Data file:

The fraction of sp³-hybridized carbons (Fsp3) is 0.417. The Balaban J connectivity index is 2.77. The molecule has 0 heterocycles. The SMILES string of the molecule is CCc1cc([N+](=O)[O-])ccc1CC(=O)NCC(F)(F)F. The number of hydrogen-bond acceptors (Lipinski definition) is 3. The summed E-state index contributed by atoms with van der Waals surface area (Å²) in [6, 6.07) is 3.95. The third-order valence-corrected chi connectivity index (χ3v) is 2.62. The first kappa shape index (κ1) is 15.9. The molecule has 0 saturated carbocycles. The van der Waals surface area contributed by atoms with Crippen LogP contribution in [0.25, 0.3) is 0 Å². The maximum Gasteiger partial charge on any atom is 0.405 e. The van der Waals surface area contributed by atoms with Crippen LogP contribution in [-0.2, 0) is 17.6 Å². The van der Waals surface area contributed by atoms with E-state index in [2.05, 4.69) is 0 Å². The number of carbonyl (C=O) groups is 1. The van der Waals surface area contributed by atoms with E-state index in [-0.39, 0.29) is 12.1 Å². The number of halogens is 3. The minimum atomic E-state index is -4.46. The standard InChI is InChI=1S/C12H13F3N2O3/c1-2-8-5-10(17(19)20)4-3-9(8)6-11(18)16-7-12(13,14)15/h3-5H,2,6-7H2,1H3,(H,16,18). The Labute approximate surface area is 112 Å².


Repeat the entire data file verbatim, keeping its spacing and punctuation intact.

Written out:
The fraction of sp³-hybridized carbons (Fsp3) is 0.417. The Balaban J connectivity index is 2.77. The molecule has 0 heterocycles. The SMILES string of the molecule is CCc1cc([N+](=O)[O-])ccc1CC(=O)NCC(F)(F)F. The number of hydrogen-bond acceptors (Lipinski definition) is 3. The summed E-state index contributed by atoms with van der Waals surface area (Å²) in [6, 6.07) is 3.95. The third-order valence-corrected chi connectivity index (χ3v) is 2.62. The first kappa shape index (κ1) is 15.9. The molecule has 0 saturated carbocycles. The van der Waals surface area contributed by atoms with Crippen LogP contribution in [0.25, 0.3) is 0 Å². The maximum Gasteiger partial charge on any atom is 0.405 e. The van der Waals surface area contributed by atoms with Crippen LogP contribution in [-0.2, 0) is 17.6 Å². The van der Waals surface area contributed by atoms with E-state index in [2.05, 4.69) is 0 Å². The number of carbonyl (C=O) groups is 1. The van der Waals surface area contributed by atoms with E-state index in [-0.39, 0.29) is 12.1 Å². The number of halogens is 3. The minimum atomic E-state index is -4.46. The standard InChI is InChI=1S/C12H13F3N2O3/c1-2-8-5-10(17(19)20)4-3-9(8)6-11(18)16-7-12(13,14)15/h3-5H,2,6-7H2,1H3,(H,16,18). The Labute approximate surface area is 112 Å².